Eg I know someone that did their honours thesis on Buffy the Vampire Slayer. Sure – they liked watching Buffy. They might have even (at least before slogging through a thesis) been “passionate” about it. But that would have been a cool idea for them personally (and no one else) for less time than it took to write. Let alone useful for anyone else in the world (including Joss Whedon). Compare this to a thesis about… well… anything else 🙂

      I don’t want to get into a debate about humanities vs hard science, so let’s stick with a media / sociology thread for comparison.

      If you want to explore feminism in media, you could do Buffy; or you could look at the way economic statistics of the pay gap are (mis)interpreted by non-technical journalists; and the impact that has on policy making in government and business. Which one is harder to do? Which one will be more useful to the community, and might be something other people want to read? Which one will force you to gain more transferable skills that will benefit you (and others) in the long run?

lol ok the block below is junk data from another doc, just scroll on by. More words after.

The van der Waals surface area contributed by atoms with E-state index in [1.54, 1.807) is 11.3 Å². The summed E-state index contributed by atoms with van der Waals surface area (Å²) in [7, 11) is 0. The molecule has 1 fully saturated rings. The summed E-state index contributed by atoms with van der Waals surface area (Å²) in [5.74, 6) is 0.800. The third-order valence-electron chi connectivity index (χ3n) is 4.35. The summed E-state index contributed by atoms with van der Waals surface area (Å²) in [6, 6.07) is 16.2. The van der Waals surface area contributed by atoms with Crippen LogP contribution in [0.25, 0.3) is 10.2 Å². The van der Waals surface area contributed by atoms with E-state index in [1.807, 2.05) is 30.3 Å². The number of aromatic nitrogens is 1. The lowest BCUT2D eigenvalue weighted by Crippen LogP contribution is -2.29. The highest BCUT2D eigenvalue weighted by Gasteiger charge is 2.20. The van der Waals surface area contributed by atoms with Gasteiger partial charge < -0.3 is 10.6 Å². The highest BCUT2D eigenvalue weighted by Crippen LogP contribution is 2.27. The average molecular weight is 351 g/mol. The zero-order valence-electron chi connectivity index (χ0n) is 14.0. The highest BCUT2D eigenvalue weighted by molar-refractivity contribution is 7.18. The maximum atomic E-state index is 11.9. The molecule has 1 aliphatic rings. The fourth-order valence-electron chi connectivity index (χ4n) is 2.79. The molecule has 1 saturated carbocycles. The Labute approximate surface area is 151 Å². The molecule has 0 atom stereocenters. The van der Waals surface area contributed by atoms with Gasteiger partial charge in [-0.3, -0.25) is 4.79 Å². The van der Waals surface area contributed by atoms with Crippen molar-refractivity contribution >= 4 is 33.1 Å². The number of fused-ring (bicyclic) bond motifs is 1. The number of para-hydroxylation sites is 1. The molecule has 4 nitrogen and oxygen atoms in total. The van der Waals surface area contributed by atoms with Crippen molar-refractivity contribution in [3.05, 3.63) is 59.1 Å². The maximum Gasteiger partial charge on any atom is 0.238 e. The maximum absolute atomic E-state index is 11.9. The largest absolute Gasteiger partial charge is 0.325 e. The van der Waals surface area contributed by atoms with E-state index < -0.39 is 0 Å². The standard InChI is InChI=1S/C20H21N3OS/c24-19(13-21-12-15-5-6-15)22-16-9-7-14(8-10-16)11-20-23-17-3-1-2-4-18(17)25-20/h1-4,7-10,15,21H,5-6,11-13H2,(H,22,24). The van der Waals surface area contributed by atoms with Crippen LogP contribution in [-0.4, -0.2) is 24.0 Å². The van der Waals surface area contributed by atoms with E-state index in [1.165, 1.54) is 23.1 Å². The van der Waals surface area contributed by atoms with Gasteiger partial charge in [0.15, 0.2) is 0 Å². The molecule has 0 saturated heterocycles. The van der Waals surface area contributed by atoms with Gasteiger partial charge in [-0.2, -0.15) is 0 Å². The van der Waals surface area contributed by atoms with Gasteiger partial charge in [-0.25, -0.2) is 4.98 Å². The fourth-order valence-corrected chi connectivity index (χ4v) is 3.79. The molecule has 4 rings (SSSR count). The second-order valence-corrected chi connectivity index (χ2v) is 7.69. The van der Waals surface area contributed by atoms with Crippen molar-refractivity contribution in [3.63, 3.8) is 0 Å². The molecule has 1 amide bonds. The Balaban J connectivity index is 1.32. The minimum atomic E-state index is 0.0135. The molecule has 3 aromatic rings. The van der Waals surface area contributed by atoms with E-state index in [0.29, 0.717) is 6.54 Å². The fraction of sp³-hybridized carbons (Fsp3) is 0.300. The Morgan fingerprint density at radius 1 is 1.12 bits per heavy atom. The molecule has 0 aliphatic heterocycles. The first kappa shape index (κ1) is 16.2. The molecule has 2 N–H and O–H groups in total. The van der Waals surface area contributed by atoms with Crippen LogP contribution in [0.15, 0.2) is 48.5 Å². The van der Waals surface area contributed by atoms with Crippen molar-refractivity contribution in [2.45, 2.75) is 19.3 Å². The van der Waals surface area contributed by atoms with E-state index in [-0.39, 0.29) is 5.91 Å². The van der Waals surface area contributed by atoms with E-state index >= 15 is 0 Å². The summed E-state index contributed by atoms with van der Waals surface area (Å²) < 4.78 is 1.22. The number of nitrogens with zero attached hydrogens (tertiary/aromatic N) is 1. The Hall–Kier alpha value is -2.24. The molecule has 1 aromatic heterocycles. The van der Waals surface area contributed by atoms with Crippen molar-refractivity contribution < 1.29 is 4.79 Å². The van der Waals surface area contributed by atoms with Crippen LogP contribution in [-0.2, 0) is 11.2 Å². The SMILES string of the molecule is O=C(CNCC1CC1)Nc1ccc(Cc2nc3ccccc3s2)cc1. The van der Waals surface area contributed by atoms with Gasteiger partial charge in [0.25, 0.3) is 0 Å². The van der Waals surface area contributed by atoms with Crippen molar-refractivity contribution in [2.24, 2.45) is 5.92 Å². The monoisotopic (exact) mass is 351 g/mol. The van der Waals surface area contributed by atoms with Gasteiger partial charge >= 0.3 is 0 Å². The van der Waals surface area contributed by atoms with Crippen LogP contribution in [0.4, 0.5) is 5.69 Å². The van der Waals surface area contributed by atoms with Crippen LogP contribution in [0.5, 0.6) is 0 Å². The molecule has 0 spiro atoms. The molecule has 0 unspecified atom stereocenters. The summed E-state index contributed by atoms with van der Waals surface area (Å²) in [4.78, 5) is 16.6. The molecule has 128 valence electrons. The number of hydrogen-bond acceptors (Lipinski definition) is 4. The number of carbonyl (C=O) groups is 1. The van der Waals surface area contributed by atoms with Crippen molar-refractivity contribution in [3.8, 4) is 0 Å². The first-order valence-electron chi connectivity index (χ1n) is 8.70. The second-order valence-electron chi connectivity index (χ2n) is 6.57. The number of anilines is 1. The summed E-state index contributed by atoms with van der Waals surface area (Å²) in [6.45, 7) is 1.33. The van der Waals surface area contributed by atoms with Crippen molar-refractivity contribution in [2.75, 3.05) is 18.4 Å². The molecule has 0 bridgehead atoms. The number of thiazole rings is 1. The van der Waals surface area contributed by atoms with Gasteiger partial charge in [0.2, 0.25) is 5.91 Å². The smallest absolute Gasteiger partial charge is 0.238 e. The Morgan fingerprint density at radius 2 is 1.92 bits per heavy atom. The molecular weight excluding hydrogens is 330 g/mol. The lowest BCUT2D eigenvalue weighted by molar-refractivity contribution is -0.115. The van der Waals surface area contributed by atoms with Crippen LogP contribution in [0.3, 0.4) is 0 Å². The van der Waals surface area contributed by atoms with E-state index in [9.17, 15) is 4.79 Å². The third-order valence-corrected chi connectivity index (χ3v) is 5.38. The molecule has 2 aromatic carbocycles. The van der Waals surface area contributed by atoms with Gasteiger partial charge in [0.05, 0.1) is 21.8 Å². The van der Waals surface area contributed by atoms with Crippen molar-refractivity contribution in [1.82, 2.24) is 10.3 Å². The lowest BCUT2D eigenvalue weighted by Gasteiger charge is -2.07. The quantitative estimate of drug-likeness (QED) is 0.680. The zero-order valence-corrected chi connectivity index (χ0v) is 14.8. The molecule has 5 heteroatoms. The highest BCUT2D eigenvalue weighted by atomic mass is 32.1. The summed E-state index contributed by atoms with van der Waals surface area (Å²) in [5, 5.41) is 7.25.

I don’t know about you – but I think the latter would also be much more substantial and interesting to work on for the time you are researching and writing. If you get bored of one subtopic, there is plenty of variety and source material elsewhere.

      If anything, ‘So Good They Can’t Ignore You’ leans a little too heavily on the academic career stuff (vs general knowledge work) because that’s where Cal and his peers work. ‘Deep Work’ brings it to a more general audience, but you should be able to find plenty of ideas for an academic approach in So Good… The summary chapter is a good place to start.